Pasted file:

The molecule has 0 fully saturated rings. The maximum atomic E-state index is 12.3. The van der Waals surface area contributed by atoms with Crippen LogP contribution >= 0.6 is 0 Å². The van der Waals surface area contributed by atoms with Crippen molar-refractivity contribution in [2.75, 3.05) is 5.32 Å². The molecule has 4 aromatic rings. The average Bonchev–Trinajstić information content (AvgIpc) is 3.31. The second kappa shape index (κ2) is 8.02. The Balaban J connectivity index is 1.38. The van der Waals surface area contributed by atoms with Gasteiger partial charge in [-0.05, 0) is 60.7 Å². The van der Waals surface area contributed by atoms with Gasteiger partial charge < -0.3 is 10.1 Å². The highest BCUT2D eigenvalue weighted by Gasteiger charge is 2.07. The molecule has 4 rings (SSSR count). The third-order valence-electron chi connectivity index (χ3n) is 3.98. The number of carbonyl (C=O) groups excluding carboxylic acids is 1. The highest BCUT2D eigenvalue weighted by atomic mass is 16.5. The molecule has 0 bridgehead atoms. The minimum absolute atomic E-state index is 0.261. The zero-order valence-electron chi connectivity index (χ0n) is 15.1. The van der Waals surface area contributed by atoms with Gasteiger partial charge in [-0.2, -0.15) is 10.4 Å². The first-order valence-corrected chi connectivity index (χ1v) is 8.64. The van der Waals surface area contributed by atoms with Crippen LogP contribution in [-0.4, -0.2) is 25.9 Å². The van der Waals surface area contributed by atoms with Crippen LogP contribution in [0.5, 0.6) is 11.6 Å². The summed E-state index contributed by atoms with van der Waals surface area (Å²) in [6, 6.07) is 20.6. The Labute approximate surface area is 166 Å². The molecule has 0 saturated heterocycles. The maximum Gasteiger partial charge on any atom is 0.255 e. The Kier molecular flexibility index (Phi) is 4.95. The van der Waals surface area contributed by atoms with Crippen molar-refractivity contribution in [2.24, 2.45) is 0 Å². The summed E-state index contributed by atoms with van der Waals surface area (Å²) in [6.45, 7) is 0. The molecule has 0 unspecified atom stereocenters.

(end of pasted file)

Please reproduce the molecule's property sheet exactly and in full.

The molecule has 0 fully saturated rings. The maximum atomic E-state index is 12.3. The van der Waals surface area contributed by atoms with Crippen LogP contribution >= 0.6 is 0 Å². The van der Waals surface area contributed by atoms with Crippen molar-refractivity contribution in [2.75, 3.05) is 5.32 Å². The molecule has 4 aromatic rings. The average Bonchev–Trinajstić information content (AvgIpc) is 3.31. The second kappa shape index (κ2) is 8.02. The Balaban J connectivity index is 1.38. The van der Waals surface area contributed by atoms with Gasteiger partial charge in [-0.05, 0) is 60.7 Å². The van der Waals surface area contributed by atoms with Gasteiger partial charge < -0.3 is 10.1 Å². The highest BCUT2D eigenvalue weighted by Gasteiger charge is 2.07. The molecule has 4 rings (SSSR count). The third-order valence-electron chi connectivity index (χ3n) is 3.98. The number of carbonyl (C=O) groups excluding carboxylic acids is 1. The highest BCUT2D eigenvalue weighted by atomic mass is 16.5. The molecule has 0 bridgehead atoms. The minimum absolute atomic E-state index is 0.261. The zero-order valence-electron chi connectivity index (χ0n) is 15.1. The van der Waals surface area contributed by atoms with Gasteiger partial charge in [-0.2, -0.15) is 10.4 Å². The first-order valence-corrected chi connectivity index (χ1v) is 8.64. The van der Waals surface area contributed by atoms with Crippen LogP contribution in [-0.4, -0.2) is 25.9 Å². The van der Waals surface area contributed by atoms with Crippen LogP contribution in [0.5, 0.6) is 11.6 Å². The summed E-state index contributed by atoms with van der Waals surface area (Å²) in [6, 6.07) is 20.6. The Labute approximate surface area is 166 Å². The molecule has 0 saturated heterocycles. The maximum Gasteiger partial charge on any atom is 0.255 e. The Kier molecular flexibility index (Phi) is 4.95. The van der Waals surface area contributed by atoms with Crippen molar-refractivity contribution in [2.24, 2.45) is 0 Å². The summed E-state index contributed by atoms with van der Waals surface area (Å²) in [6.45, 7) is 0. The molecule has 0 unspecified atom stereocenters.